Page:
Born 1973, Eastern Arrernte, Alyawerr; Alice Springs, NT. Maurice grew up at Mt. Swan Station, on the Plenty Highway, at his his father’s country. His mother’s country is Santa Teresa, east of Alice Springs. Maurice went to school sometimes at Utopia and sometimes at Harts Range. Maurice lived at Number 5 Community, near the Plenty River until he moved with his wife and children to Yarrenyty Arltere Town Camp. Maurice works as an art worker at the Yarrenyty Arltere Art Centre and is employed through the Indigenous Language And Arts Project. Maurice enjoys filmmaking, print making, gardening, cooking and looking after the art centre so that everyone has a good place to work and enjoy.
Born 1982, Arrernte; Alice Springs, NT. Cornelius’ father’s country is Ntaria (Hermannsburg) west of Alice Springs. Cornelius spent most of his childhood in Santa Teresa and at Yarrenyty Arltere Town Camp. In Santa Teresa, he learnt to ride horses with his auntie’s partner. Later he moved to Number 5 Community on the Plenty Highway and then back to Yarrenyty Arltere Town Camp with his wife and children to be near his family. In 2014 he started working at the Art Centre as an art worker. Cornelius loves working in the garden, and also enjoys photography and print making and spending time out bush with his family. He has just begun sewing alongside his wife Roxanne Petrick, making sculptures that speak of country, people and place. Cornelius is also well versed in the dying of the blankets and silks, gathering local plants and rusty metal, wrapping and boiling till the fabrics change colour, ready for use on the sculptures and the jewellery. He is also working on the films being made through the art program.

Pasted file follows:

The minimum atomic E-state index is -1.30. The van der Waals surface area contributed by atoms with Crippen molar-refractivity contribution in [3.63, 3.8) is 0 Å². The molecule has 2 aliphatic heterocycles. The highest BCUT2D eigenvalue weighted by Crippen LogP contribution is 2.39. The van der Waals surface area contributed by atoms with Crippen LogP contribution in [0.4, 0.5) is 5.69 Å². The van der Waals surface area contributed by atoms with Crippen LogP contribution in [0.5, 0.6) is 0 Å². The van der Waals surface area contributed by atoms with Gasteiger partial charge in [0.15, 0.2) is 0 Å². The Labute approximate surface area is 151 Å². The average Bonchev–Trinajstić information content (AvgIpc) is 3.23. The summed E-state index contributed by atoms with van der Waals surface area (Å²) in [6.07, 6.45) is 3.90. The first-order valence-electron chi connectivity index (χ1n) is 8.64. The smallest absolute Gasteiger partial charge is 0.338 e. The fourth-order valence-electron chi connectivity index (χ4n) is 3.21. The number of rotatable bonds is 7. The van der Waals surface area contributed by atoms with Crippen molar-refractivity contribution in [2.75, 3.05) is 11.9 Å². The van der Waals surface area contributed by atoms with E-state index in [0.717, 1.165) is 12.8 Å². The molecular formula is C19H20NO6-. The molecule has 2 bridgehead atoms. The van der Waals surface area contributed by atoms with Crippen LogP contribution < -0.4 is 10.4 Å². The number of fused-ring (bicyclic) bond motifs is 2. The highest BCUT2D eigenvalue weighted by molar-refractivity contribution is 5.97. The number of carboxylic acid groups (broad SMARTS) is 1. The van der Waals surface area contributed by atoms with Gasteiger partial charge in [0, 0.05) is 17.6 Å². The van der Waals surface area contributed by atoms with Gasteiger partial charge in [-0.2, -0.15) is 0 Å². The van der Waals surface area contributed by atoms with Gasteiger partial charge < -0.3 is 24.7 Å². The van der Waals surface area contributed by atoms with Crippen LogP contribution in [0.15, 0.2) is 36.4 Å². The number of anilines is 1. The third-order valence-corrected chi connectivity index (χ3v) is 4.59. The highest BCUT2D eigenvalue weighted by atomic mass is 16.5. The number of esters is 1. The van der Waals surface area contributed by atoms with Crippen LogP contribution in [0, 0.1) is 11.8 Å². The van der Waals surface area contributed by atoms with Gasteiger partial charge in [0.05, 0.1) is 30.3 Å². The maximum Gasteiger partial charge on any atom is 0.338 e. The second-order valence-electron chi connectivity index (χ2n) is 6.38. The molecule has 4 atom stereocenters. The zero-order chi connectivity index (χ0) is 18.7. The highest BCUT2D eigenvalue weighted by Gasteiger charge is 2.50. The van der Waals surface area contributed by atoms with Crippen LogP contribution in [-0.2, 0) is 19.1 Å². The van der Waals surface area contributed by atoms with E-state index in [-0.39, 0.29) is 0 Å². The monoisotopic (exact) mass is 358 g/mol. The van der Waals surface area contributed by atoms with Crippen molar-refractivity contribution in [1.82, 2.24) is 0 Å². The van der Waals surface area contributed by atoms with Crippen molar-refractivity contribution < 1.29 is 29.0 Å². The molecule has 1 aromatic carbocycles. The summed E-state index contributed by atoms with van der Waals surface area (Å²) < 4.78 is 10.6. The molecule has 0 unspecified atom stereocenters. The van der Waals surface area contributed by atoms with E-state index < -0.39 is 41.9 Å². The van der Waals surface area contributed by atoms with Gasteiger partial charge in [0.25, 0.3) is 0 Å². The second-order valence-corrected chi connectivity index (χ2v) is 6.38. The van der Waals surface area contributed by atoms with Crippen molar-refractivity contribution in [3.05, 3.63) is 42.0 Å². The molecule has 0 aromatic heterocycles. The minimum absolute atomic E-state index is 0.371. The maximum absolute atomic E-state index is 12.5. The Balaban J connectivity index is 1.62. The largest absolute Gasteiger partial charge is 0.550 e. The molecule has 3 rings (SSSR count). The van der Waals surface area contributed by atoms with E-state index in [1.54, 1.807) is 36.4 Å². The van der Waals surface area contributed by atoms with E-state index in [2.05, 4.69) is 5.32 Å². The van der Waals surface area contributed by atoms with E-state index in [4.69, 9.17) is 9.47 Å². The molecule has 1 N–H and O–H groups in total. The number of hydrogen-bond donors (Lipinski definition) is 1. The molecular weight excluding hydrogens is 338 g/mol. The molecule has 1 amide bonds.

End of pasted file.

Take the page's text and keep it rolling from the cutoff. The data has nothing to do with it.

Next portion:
Born 1970, Santiago, Chile. Since 2006 artist and filmmaker Leonardo Ortega has been working closely with Aboriginal communities in Central Australia on projects that support artistic and social outcomes. This continued from his line of work that began in Chile in 2000 with video installations about the struggle of Mapuche-Pewenche Indigenous people against the development of a hydroelectric project supported by both a transnational company and the Chilean government. Leonardo’s artistic work has combined natural and social sciences with art. He has focused on gathering different perspectives among Indigenous peoples about colonisation and modernisation processes, aiming to contribute to a dialogue on these complex subjects. He has developed these projects in the Chilean Southern Andes, the Amazon Region and the Central Australian Desert Region. Leonardo also works as a freelance filmmaker and has extensive experience in stop-motion animation, video editing and compositing. Leonardo founded Periphery Media in 2009, and has been working as a facilitator, editor, animator and director on diverse projects within the Aboriginal Media sector, for NGOs and government organisations. These projects often involve educational messages, supporting both skills development and creative processes in Central Australia.